Few travellers these days, whether they’re heading off on a lengthy overseas trip or just a quick getaway, set off without a cache of expensive electronic items in tow. But many forget to organise travel insurance for laptops and other items.
Unfortunately, the greater the number of valuable belongings you take with you on holiday, the more you stand to lose if you’re not sufficiently covered by insurance.
If you’re packing an iPhone, laptop, camera or other expensive electronic gear, it’s worthwhile checking your travel insurance policy – particularly in regard to the amount of excess that applies before you qualify for a payout.
Policies may cover you for thousands of dollars in lost or damaged items, but you will most likely have to cover the first part of the cost yourself. For example, if you lose a camera worth $1000, chances are you will have to pay a few hundred dollars in excess to claim back repairs or replacement.
Similarly, if your loss is below the level of excess for a claim, you’re not eligible for any reimbursement.
There may be limits on payments for individual items, meaning you might only get back a fraction of the value of your possessions if your policy doesn’t match the value of the items carried. Different providers offer different caps on individual items so you should not overlook these details when deciding on a policy.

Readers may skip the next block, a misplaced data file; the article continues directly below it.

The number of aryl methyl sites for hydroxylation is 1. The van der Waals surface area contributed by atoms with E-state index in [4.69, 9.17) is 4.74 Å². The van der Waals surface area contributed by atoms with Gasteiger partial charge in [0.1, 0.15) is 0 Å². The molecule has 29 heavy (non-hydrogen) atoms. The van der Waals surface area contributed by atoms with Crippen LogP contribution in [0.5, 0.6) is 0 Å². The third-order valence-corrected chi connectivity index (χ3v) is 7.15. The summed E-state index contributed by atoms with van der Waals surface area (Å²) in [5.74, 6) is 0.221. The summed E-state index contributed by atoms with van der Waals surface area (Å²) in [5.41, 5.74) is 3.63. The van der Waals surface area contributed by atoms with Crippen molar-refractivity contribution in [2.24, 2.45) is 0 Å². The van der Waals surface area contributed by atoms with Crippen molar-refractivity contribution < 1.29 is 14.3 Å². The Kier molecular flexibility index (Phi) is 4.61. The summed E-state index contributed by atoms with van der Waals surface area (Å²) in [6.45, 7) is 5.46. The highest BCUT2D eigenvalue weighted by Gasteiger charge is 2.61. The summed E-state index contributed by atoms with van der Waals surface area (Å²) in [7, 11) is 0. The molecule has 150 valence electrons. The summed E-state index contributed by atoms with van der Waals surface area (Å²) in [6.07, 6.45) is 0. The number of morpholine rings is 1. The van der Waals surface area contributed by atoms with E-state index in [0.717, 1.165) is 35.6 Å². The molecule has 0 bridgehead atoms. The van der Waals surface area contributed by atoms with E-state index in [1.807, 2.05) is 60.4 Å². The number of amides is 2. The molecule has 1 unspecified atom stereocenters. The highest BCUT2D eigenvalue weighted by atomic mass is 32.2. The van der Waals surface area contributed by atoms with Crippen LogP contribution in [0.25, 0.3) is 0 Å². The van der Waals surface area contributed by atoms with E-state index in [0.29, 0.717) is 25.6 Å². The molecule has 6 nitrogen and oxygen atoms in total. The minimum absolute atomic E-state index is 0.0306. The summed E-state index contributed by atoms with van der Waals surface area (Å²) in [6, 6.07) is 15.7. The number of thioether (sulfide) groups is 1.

Also, while general baggage can be covered for theft from locked areas (car boots, lockers etc.), some policies won’t provide travel insurance for laptops, iPads or mobile phones if they are simply left out in the open.
The popularity of portable electronic devices in recent years (especially with younger travellers) not only increases the risk of theft, but can easily take the value of your luggage over your travel insurance cap. So when you start buying those shiny new toys for your upcoming trip, it’s worth taking the time to re-evaluate your travel insurance cover too.
This is general advice only and does not take into account your individual needs, objectives or financial situation. Before you buy any policy, make sure you read the product disclosure statement.